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Modern technology and enterprising companies are creating an environment where lending opportunities are no longer just local. One of the most common questions I receive from clients is whether they can lend outside of the state they operate in. However, there are a few questions and considerations that a lender or broker should know before lending out of state.
What licenses are necessary when lending or brokering?
One of the most common misconceptions is that private money loans (loans which are for business purposes) are exempt from licensing requirements in every state. In certain states, this may be true, but the answer lies in the statutes and regulations of each and every state.
A state by state analysis is helpful to demonstrate how different each state can be:
►Nevada. Nevada is one of the most stringent states regarding licensing requirements. In Nevada a license is necessary to: (1) purchase loans secured by any real property, (2) make loans secured by any real property, and (3) act as a broker to a borrower or an investor for a loan secured by any real property. Nevada does not distinguish between business purpose loans and consumer loans, nor does it make any qualification for commercial or residential property.
►Colorado. In direct contrast to Nevada, Colorado only requires a license if the loan transaction involves a “residential mortgage loan”, which Colorado defines as a consumer purpose loan which is secured by a 1-4 family residential property. So long as the lender or broker is strictly making or brokering business purpose loans (loans which are not for personal, family or household purposes), no license will be required to make or broker loans in Colorado.
►Florida. Florida is a hybrid between Nevada and Colorado. A lender may make a business purpose loan so long as the lender is an “institutional investor” and the borrower is not an individual. An institutional investor includes an accredited investor.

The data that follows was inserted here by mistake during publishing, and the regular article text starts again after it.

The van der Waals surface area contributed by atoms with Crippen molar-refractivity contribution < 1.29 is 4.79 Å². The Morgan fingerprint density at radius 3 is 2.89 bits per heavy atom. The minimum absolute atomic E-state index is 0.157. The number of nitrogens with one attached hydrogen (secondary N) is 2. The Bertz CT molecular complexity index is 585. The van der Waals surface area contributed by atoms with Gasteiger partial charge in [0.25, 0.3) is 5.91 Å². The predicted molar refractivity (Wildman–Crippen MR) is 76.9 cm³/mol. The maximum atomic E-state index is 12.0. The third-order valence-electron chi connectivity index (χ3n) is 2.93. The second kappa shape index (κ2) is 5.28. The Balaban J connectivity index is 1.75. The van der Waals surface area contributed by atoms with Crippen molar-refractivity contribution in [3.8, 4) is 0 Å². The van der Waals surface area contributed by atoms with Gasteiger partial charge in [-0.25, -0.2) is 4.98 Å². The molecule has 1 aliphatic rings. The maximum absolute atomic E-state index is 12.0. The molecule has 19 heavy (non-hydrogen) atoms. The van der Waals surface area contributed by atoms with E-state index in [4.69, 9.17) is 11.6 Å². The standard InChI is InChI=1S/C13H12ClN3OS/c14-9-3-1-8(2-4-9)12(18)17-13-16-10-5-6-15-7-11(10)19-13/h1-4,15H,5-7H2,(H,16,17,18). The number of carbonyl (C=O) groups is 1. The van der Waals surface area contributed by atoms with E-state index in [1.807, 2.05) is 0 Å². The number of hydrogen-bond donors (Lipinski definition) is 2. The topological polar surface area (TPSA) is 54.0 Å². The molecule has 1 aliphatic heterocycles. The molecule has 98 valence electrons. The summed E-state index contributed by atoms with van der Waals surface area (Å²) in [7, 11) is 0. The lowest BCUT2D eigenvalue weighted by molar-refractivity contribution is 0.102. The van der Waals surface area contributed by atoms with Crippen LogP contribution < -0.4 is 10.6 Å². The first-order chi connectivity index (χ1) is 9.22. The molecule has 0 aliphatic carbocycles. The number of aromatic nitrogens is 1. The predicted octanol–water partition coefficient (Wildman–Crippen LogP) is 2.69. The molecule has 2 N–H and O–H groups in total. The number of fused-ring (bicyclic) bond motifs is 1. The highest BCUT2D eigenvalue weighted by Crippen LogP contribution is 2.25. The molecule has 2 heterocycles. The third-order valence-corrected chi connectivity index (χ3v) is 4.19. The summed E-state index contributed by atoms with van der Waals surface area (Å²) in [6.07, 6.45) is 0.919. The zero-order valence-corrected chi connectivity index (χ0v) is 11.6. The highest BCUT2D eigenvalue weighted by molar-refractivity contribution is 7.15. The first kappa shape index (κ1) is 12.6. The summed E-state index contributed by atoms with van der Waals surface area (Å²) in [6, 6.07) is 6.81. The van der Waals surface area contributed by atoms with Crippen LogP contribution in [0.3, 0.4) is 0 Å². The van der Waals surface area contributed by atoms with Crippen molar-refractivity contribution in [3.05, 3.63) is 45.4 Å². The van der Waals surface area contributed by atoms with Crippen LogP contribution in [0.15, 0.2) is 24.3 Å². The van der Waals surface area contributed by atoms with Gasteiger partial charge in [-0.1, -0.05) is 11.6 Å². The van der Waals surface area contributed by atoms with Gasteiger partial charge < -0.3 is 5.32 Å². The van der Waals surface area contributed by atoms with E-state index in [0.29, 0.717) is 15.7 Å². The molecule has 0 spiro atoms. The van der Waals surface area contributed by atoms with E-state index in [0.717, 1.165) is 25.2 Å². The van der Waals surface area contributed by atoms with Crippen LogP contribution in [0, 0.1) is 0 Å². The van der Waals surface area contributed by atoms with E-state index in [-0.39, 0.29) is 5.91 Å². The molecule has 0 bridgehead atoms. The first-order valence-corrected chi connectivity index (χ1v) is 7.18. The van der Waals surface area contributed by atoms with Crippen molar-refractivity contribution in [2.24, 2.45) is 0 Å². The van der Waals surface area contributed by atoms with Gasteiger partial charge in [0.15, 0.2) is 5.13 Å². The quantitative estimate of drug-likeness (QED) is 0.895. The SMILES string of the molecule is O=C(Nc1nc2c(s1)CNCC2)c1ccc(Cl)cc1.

These three states provide a small sample of how different the regulators in each state treat mortgage lending and emphasize the importance of understanding the statutes and regulations in each state prior to lending or brokering there.
Beyond mortgage broker and lender licensing, one has to be cognizant of ancillary activities which may also require a license; for example loan servicing. Loan servicing can become even more complicated because even if a state does provide for a mortgage servicing license, a mortgage servicer may be considered a “debt collector” and require a debt collection license, especially if the servicer is servicing defaulted loans.
Other than licensing, a lender or broker should also consider whether their company is required to register with the state as a foreign company conducting business in the state. However, many states exempt lenders from this requirement.
Can I use my preexisting loan documents when lending out of state?
No. Every single state has a different procedure to allow for the mechanism of foreclosure. States like California, Texas, and Mississippi utilize a Deed of Trust and allow for foreclosure without the use of the courts, in a process known as a non-judicial foreclosure sale. Conversely states like New York, Delaware, and Oklahoma all utilize a Mortgage security instrument instead of a Deed of Trust. New York and Delaware generally require the use of the judicial process to foreclose, whereas Oklahoma permits judicial and non-judicial foreclosures. At a minimum, the appropriate method of foreclosure must be accurately reflected in loan documents for each state in which a party is lending.